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McCain Makes Big Gains in South Dakota

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Continuing the bounce polls indicate he is experiencing in most states West of the Mississippi, John McCain now holds a 17-point advantage in South Dakota, 54 to 37 percent, according to a September 9th Rasmussen poll of 500 likely voters.

Back in July, a Rasmussen survey had McCain up by just 4 points over Barack Obama, 44 to 40 percent. However, like in the neighboring states North Dakota and Montana, the “Palin effect? has turned what appeared to be a dead-heat into a comfortable double-digit lead for the Arizona Senator.

Even though (or perhaps because) South Dakotans overwhelming believe Sarah Palin is “very conservative? (50 percent) compared to those who believe Biden is “very liberal? (30 percent), the state is quite supportive of McCain’s pick of the Alaska Governor. Fifty nine percent of likely voters say she was the right choice for McCain, with just 31 percent in disagreement.

Perhaps equally importantly, only 32 percent of South Dakotans believe Joe Biden was the right choice for Obama, with 39 percent in disagreement and many still unsure (29 percent). (Hillary Clinton won the Democratic primary in South Dakota back in June).

It is the Republican Party’s hope that voters energized by Palin will not just propel McCain into office, but also give a boost to Republicans down the ballot and the Party overall. The new Rasmussen poll finds George W. Bush getting his highest marks in the state this year with a 38 percent approval rating – up 5 points since July.

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Remains of the Data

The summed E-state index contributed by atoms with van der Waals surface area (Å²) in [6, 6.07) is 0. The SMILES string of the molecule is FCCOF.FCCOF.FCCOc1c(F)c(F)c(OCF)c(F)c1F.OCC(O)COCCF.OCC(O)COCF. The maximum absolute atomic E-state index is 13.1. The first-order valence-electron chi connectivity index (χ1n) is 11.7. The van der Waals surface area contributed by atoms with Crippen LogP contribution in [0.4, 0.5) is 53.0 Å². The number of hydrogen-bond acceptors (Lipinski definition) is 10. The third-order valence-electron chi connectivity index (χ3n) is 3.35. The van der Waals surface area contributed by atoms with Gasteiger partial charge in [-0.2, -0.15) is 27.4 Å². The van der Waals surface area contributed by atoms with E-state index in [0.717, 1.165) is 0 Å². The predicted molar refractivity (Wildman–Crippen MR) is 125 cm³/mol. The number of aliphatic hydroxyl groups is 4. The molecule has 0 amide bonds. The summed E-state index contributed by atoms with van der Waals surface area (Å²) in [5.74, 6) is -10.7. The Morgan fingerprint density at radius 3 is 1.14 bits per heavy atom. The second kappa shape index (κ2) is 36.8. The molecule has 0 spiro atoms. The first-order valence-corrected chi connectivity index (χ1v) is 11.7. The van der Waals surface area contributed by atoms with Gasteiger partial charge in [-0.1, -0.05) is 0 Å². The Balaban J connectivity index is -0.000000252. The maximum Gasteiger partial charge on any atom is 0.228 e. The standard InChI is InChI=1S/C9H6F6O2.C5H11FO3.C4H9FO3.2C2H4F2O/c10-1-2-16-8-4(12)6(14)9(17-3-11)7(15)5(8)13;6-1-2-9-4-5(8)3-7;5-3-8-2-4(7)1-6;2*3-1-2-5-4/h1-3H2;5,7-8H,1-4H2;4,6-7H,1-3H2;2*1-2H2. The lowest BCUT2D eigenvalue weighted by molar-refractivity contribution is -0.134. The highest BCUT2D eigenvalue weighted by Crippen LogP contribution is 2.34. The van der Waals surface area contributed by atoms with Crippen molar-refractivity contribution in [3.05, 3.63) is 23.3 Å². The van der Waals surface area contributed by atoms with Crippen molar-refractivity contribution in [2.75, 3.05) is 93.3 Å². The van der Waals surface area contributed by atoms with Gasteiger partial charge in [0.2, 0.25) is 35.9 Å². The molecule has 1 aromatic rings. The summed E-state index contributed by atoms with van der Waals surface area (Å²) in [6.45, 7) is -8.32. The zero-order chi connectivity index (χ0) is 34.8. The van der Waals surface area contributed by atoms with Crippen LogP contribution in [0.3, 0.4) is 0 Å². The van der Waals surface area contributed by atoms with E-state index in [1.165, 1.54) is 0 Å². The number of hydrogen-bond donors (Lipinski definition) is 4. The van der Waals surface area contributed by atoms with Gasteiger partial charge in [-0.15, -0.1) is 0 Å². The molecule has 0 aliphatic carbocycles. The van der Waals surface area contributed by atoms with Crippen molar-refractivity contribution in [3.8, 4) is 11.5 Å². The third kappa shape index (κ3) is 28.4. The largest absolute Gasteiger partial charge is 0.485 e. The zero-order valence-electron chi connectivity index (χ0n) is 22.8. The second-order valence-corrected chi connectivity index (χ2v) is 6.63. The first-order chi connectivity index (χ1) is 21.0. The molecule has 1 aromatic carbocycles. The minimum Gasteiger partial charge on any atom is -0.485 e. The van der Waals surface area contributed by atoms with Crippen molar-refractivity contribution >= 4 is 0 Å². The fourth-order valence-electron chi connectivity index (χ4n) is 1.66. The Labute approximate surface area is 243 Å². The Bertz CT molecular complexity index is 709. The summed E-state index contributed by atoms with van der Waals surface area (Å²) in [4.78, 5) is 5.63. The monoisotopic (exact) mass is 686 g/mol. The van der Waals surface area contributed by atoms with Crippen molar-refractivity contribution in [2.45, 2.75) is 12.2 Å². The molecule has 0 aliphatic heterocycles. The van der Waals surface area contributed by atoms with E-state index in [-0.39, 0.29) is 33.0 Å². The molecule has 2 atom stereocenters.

Gender Equality in the US House: A State-by State Quarter-Century Report Card (1989-2014)

A study of 5,325 congressional elections finds the number of female U.S. Representatives has more than tripled over the last 25 years, but the rate at which women are elected to the chamber still varies greatly between the states.

Political Crumbs

Final Four Has Presidential Approval

By edging Michigan in the final seconds Sunday, the University of Kentucky guaranteed that one school in the Final Four this year would be located in a state that was not carried by President Barack Obama in 2012. (Connecticut, Florida, and Wisconsin had previously earned Final Four slots over the weekend). Across the 76 Final Fours since 1939, an average of 3.1 schools have been located in states won by the president's ticket during the previous election cycle. All four schools have come from states won by the president 29 times, with the most recent being the 2009 Final Four featuring Connecticut, Michigan State, North Carolina, and Villanova. On 30 occasions three Final Four schools have been located in states won by the president, with two schools 11 times and only one school six times (the most recent being 2012 with Kansas, Kentucky, Louisville, and Ohio State). There has never been a Men's NCAA Division I Final Four in which no schools were located in states carried by the president's ticket.


Three for the Road

A new Rasmussen Poll shows Wisconsin Governor Scott Walker in a dead heat with likely 2014 Democratic nominee Mary Burke. Walker is seeking to win his third consecutive election after prevailing in 2012's recall contest. Eight of his predecessors accomplished this feat: Republicans Lucius Fairchild (in 1869), Jeremiah Rusk (1886), Robert La Follette (1904), Emanuel Philipp (1918), John Blaine (1924), Walter Kohler (1954), Warren Knowles (1968), and Tommy Thompson (1994). Three others Badger State governors lost on their third campaign: Democrat George Peck (1894), Progressive Philip La Follette (1938), and Republican Julius Heil (1942). One died in office before having the opportunity to win a third contest (GOPer Walter Goodland in 1947) while another resigned beforehand (Democrat Patrick Lucey in 1977 to become Ambassador to Mexico). Overall Wisconsin gubernatorial incumbents have won 35 of 47 general election contests, or 74.5 percent of the time.


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